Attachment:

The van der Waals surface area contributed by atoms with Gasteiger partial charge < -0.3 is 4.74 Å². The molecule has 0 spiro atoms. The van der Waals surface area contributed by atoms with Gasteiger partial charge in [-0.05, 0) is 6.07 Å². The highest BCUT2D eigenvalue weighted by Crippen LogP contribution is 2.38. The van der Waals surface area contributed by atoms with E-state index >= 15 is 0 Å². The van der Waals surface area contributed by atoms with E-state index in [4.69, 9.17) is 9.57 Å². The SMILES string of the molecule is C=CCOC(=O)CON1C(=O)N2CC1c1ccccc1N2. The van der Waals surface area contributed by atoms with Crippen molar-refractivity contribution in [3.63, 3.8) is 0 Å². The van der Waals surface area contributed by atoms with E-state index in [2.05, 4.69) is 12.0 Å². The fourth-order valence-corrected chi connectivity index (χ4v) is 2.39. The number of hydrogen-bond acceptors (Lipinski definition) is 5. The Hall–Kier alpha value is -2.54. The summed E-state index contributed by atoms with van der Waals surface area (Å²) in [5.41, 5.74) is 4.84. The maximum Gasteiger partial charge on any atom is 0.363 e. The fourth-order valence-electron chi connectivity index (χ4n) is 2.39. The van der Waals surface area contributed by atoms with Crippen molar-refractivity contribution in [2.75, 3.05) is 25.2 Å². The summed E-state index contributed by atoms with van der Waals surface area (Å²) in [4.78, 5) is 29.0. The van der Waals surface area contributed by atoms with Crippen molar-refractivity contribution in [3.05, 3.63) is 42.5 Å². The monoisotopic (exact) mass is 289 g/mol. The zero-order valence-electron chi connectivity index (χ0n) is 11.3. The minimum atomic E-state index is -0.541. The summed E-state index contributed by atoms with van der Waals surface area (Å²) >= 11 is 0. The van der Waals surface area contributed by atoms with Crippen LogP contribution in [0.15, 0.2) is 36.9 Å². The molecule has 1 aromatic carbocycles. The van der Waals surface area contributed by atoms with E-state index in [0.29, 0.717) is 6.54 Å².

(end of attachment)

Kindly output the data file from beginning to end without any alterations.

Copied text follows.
The van der Waals surface area contributed by atoms with Gasteiger partial charge < -0.3 is 4.74 Å². The molecule has 0 spiro atoms. The van der Waals surface area contributed by atoms with Gasteiger partial charge in [-0.05, 0) is 6.07 Å². The highest BCUT2D eigenvalue weighted by Crippen LogP contribution is 2.38. The van der Waals surface area contributed by atoms with E-state index >= 15 is 0 Å². The van der Waals surface area contributed by atoms with E-state index in [4.69, 9.17) is 9.57 Å². The SMILES string of the molecule is C=CCOC(=O)CON1C(=O)N2CC1c1ccccc1N2. The van der Waals surface area contributed by atoms with Crippen molar-refractivity contribution in [3.63, 3.8) is 0 Å². The van der Waals surface area contributed by atoms with E-state index in [2.05, 4.69) is 12.0 Å². The fourth-order valence-corrected chi connectivity index (χ4v) is 2.39. The number of hydrogen-bond acceptors (Lipinski definition) is 5. The Hall–Kier alpha value is -2.54. The summed E-state index contributed by atoms with van der Waals surface area (Å²) in [5.41, 5.74) is 4.84. The maximum Gasteiger partial charge on any atom is 0.363 e. The fourth-order valence-electron chi connectivity index (χ4n) is 2.39. The van der Waals surface area contributed by atoms with Crippen molar-refractivity contribution in [2.75, 3.05) is 25.2 Å². The summed E-state index contributed by atoms with van der Waals surface area (Å²) in [4.78, 5) is 29.0. The van der Waals surface area contributed by atoms with Crippen molar-refractivity contribution in [3.05, 3.63) is 42.5 Å². The monoisotopic (exact) mass is 289 g/mol. The zero-order valence-electron chi connectivity index (χ0n) is 11.3. The minimum atomic E-state index is -0.541. The summed E-state index contributed by atoms with van der Waals surface area (Å²) >= 11 is 0. The van der Waals surface area contributed by atoms with Crippen LogP contribution in [0.15, 0.2) is 36.9 Å². The molecule has 1 aromatic carbocycles. The van der Waals surface area contributed by atoms with E-state index in [0.29, 0.717) is 6.54 Å².